One day—I was on my way home with the team that day— Annie Spicer came running up the creek in terrible trouble.

‘Oh, Mrs Wilson! something terribl’s happened at home! A trooper’ (mounted policeman—they called them ‘mounted troopers’ out there), ‘a trooper’s come and took Billy!’ Billy was the eldest son at home.

‘What?’

‘It’s true, Mrs Wilson.’

‘What for? What did the policeman say?’

‘He—he—he said, “I—I’m very sorry, Mrs Spicer; but—I—I want William.”’

It turned out that William was wanted on account of a horse missed from Wall’s station and sold down-country.

‘An’ mother took on awful,’ sobbed Annie; ’an’ now she’ll only sit stock-still an’ stare in front of her, and won’t take no notice of any of us. Oh! it’s awful, Mrs Wilson. The policeman said he’d tell Aunt Emma’ (Mrs Spicer’s sister at Cobborah), ’and send her out. But I had to come to you, an’ I’ve run all the way.’

James put the horse to the cart and drove Mary down.

Mary told me all about it when I came home.

‘I found her just as Annie said; but she broke down and cried in my arms. Oh, Joe! it was awful! She didn’t cry like a woman. I heard a man at Haviland cry at his brother’s funeral, and it was just like that. She came round a bit after a while. Her sister’s with her now. . . . Oh, Joe! you must take me away from the Bush.’

Later on Mary said—

‘How the oaks are sighing to-night, Joe!’


Next morning I rode across to Wall’s station and tackled the old man; but he was a hard man, and wouldn’t listen to me—in fact, he ordered me off the station. I was a selector, and that was enough for him. But young Billy Wall rode after me.

‘Look here, Joe!’ he said, ‘it’s a blanky shame. All for the sake of a horse! And as if that poor devil of a woman hasn’t got enough to put up with already! I wouldn’t do it for twenty horses. I’ll tackle the boss, and if he won’t listen to me, I’ll walk off the run for the last time, if I have to carry my swag.’

Billy Wall managed it. The charge was withdrawn, and we got young Billy Spicer off up-country.

But poor Mrs Spicer was never the same after that. She seldom came up to our place unless Mary dragged her, so to speak; and then she would talk of nothing but her last trouble, till her visits were painful to look forward to.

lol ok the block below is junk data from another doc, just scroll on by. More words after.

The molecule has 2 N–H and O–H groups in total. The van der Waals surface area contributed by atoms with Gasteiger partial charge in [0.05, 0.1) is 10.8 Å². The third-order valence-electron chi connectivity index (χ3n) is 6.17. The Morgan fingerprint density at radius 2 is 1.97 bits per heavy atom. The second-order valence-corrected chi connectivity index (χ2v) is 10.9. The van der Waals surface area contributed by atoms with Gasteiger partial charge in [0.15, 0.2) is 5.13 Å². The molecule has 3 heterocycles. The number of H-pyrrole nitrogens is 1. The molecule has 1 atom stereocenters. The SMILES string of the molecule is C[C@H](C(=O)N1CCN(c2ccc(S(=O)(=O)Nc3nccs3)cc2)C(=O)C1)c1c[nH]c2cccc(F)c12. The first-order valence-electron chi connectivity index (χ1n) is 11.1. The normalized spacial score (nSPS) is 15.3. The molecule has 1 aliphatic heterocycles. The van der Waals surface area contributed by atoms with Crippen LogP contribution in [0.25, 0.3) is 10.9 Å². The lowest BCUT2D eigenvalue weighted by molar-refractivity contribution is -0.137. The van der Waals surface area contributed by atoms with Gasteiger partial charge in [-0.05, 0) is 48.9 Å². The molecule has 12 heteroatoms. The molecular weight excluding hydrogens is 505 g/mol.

‘If it only could have been kep’ quiet—for the sake of the other children; they are all I think of now. I tried to bring ’em all up decent, but I s’pose it was my fault, somehow. It’s the disgrace that’s killin’ me— I can’t bear it.’

I was at home one Sunday with Mary and a jolly Bush-girl named Maggie Charlsworth, who rode over sometimes from Wall’s station (I must tell you about her some other time; James was ‘shook after her’), and we got talkin’ about Mrs Spicer. Maggie was very warm about old Wall.

‘I expected Mrs Spicer up to-day,’ said Mary. ‘She seems better lately.’

‘Why!’ cried Maggie Charlsworth, ‘if that ain’t Annie coming running up along the creek. Something’s the matter!’

We all jumped up and ran out.

‘What is it, Annie?’ cried Mary.

‘Oh, Mrs Wilson! Mother’s asleep, and we can’t wake her!’

‘What?’

‘It’s—it’s the truth, Mrs Wilson.’

‘How long has she been asleep?’

‘Since lars’ night.’

‘My God!’ cried Mary, ‘since last night?’

‘No, Mrs Wilson, not all the time; she woke wonst, about daylight this mornin’. She called me and said she didn’t feel well, and I’d have to manage the milkin’.’

‘Was that all she said?’

‘No. She said not to go for you; And she said to feed the pigs and calves; and she said to be sure and water them geraniums.’

Mary wanted to go, but I wouldn’t let her. James and I saddled our horses and rode down the creek.

Mrs Spicer looked very little different from what she did when I last saw her alive. It was some time before we could believe that she was dead. But she was ‘past carin’’ right enough.

This work is is in the public domain because it was created in Australia and the term of copyright has expired.

See Australian Copyright Council (ACC), (Duration of Copyright) (February 2012).


This work is in the public domain in the United States because it was published before January 1, 1923.

The author died in 1922, so this work is also in the public domain in countries and areas where the copyright term is the author's life plus 80 years or less. This work may also be in the public domain in countries and areas with longer native copyright terms that apply the rule of the shorter term to foreign works.